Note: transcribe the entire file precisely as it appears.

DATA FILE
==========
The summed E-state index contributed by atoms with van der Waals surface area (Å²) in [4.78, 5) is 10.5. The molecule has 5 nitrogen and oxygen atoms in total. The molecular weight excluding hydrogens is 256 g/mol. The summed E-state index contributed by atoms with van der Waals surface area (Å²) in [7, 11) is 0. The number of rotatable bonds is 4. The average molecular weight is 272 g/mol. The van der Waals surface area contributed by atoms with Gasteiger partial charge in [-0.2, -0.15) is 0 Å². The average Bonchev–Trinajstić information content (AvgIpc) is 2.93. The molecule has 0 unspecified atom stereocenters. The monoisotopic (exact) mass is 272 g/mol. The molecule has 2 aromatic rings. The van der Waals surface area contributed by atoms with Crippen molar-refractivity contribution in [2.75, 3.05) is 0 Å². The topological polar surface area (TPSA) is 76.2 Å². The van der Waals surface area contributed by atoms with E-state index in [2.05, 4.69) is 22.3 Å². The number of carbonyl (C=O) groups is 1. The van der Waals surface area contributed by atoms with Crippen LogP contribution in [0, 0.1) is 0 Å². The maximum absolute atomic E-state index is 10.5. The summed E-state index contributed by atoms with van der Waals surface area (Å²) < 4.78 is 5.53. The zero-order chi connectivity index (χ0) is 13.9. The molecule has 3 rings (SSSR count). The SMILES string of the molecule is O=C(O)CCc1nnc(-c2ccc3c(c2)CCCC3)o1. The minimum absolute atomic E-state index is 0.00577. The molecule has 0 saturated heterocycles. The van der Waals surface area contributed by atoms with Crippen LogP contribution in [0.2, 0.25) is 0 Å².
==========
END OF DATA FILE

The summed E-state index contributed by atoms with van der Waals surface area (Å²) in [4.78, 5) is 10.5. The molecule has 5 nitrogen and oxygen atoms in total. The molecular weight excluding hydrogens is 256 g/mol. The summed E-state index contributed by atoms with van der Waals surface area (Å²) in [7, 11) is 0. The number of rotatable bonds is 4. The average molecular weight is 272 g/mol. The van der Waals surface area contributed by atoms with Gasteiger partial charge in [-0.2, -0.15) is 0 Å². The average Bonchev–Trinajstić information content (AvgIpc) is 2.93. The molecule has 0 unspecified atom stereocenters. The monoisotopic (exact) mass is 272 g/mol. The molecule has 2 aromatic rings. The van der Waals surface area contributed by atoms with Crippen molar-refractivity contribution in [2.75, 3.05) is 0 Å². The topological polar surface area (TPSA) is 76.2 Å². The van der Waals surface area contributed by atoms with E-state index in [2.05, 4.69) is 22.3 Å². The number of carbonyl (C=O) groups is 1. The van der Waals surface area contributed by atoms with Crippen LogP contribution in [0, 0.1) is 0 Å². The maximum absolute atomic E-state index is 10.5. The summed E-state index contributed by atoms with van der Waals surface area (Å²) < 4.78 is 5.53. The zero-order chi connectivity index (χ0) is 13.9. The molecule has 3 rings (SSSR count). The SMILES string of the molecule is O=C(O)CCc1nnc(-c2ccc3c(c2)CCCC3)o1. The minimum absolute atomic E-state index is 0.00577. The molecule has 0 saturated heterocycles. The van der Waals surface area contributed by atoms with Crippen LogP contribution in [0.2, 0.25) is 0 Å².